OTTAWA, July 15, 2005 - The commitment in the Government of Canada's Climate Change Plan to reduce greenhouse gas emissions from industrial sources was honoured today with the publication of the road ahead to meet the 45 megatonne reduction goal for Large Final Emitters during the Kyoto Protocol period between 2008 and 2012.
The Notice of Intent to Regulate Greenhouse Gas Emissions by Large Final Emitters (LFEs) was published today in the Canada Gazette, Part I, outlining how emission-reduction targets would be set, the mechanisms through which LFEs could meet their targets and the preferred regulatory option for implementing the system, under the Canadian Environmental Protection Act, 1999 (CEPA 1999).
"To achieve significant reductions in GHGs over the long-term, the Canadian economy needs to accelerate the transformation to low-carbon technologies, while maintaining strong economic growth," said the Honourable Stéphane Dion, Minister of the Environment. "The implementation of the LFE system as described in this Government's updated climate change plan - Moving Forward on Climate Change: A Plan for Honouring our Kyoto Commitment - is a major step in this important transformation of our economy and a key component of Project Green, the government's approach for a sustainable environment and a competitive economy."
The Government of Canada's climate change plan, released on April 13, identified a 45-megatonne reduction in greenhouse gas emissions for LFEs, which is part of our overall 270 megatonne target. Canada's LFEs number about 700 companies in the energy-intensive mining and manufacturing, oil and gas, and thermal electricity sectors and represent just under 50 percent of total Canadian GHG emissions.
The LFE system will establish clear emission-reduction targets and give industry multiple avenues for meeting their target, including through contributions to a new Technology Investment Fund established in Budget 2005. The monies contributed to the Fund will help promote technological innovation and reductions beyond the Kyoto period. Companies that have surplus emission reductions may sell them to other companies or to the Climate Fund. This approach provides a financial incentive for companies to exceed their targets.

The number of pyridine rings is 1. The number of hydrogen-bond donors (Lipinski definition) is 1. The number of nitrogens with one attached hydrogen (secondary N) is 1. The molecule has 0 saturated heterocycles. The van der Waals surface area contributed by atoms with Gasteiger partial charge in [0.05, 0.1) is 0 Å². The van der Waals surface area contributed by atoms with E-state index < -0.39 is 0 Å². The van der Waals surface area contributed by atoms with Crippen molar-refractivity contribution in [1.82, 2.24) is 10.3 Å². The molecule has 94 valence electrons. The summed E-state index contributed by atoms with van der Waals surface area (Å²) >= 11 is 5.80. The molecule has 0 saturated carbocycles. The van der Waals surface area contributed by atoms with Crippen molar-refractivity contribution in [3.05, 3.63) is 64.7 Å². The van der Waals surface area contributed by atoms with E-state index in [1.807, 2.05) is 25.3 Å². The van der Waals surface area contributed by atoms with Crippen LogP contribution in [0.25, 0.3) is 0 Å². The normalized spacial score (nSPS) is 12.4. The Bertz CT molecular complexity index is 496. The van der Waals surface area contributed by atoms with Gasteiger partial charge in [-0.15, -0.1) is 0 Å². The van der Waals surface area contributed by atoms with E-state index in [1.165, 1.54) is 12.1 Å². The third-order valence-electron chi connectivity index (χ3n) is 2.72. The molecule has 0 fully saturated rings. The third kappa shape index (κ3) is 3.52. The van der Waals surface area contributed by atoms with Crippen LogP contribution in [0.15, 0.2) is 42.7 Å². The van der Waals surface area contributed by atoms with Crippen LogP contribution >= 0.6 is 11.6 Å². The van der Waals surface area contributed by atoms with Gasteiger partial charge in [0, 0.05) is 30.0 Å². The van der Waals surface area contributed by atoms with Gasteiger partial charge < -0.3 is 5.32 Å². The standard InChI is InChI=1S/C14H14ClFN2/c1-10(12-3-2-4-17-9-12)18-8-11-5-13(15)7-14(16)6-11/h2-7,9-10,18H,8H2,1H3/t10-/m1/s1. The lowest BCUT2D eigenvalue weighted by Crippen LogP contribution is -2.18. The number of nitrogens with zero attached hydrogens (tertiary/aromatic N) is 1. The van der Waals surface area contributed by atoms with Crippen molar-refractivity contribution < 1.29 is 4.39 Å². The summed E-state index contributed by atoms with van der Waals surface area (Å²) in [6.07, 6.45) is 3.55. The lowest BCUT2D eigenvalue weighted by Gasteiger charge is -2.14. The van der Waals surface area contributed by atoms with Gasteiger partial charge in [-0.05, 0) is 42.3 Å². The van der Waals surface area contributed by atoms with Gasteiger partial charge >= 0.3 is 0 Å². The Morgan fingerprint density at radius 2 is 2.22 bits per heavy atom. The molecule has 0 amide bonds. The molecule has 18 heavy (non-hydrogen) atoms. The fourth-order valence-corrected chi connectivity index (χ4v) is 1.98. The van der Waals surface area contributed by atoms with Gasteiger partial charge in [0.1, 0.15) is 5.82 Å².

The first step towards the development of the LFE regulations will be for the Government of Canada to add greenhouse gases to Schedule 1 of the Canadian Environmental Protection Act, 1999. Consultations around this addition will continue through August 2005, at the time of the publication of the proposed Order in Council in Part I of the Canada Gazette, and into the Fall.
Action at home combined with international measures is the surest way for Canada and other countries to address climate change over the long term. G-8 leaders endorsed a Plan of Action to combat climate change at the G-8 summit in Gleneagles, Scotland, July 8. Canada is also looking to continue this momentum, as it prepares to host the United Nations Climate Change Conference in Montreal, November 28-December 9, 2005.
Project Green is a national project to create a healthier environment and a stronger economy by combining the efforts of all Canadians to build a more sustainable future. The first phase of Project Green was launched in April of this year with the release of the updated climate change plan for Canada.
For more information, please visit Environment Canada's Greenlane www.ec.gc.ca/ceparegistry or call 1 800 668 6767. For a copy of the Notice of Intent to Regulate Greenhouse Gas Emissions by Large Final Emitters or the Proposed Order to add greenhouse gases to Schedule 1 of the Canadian Environmental Protection Act, 1999, please visit http://canadagazette.gc.ca/partI/2005/20050716/pdf/g1-13929.pdf or www.ec.gc.ca/ceparegistry.
For more information, please contact:
Director of Communications
Office of the Minister of Environment
(819) 997 1441
Senior Media Relations Officer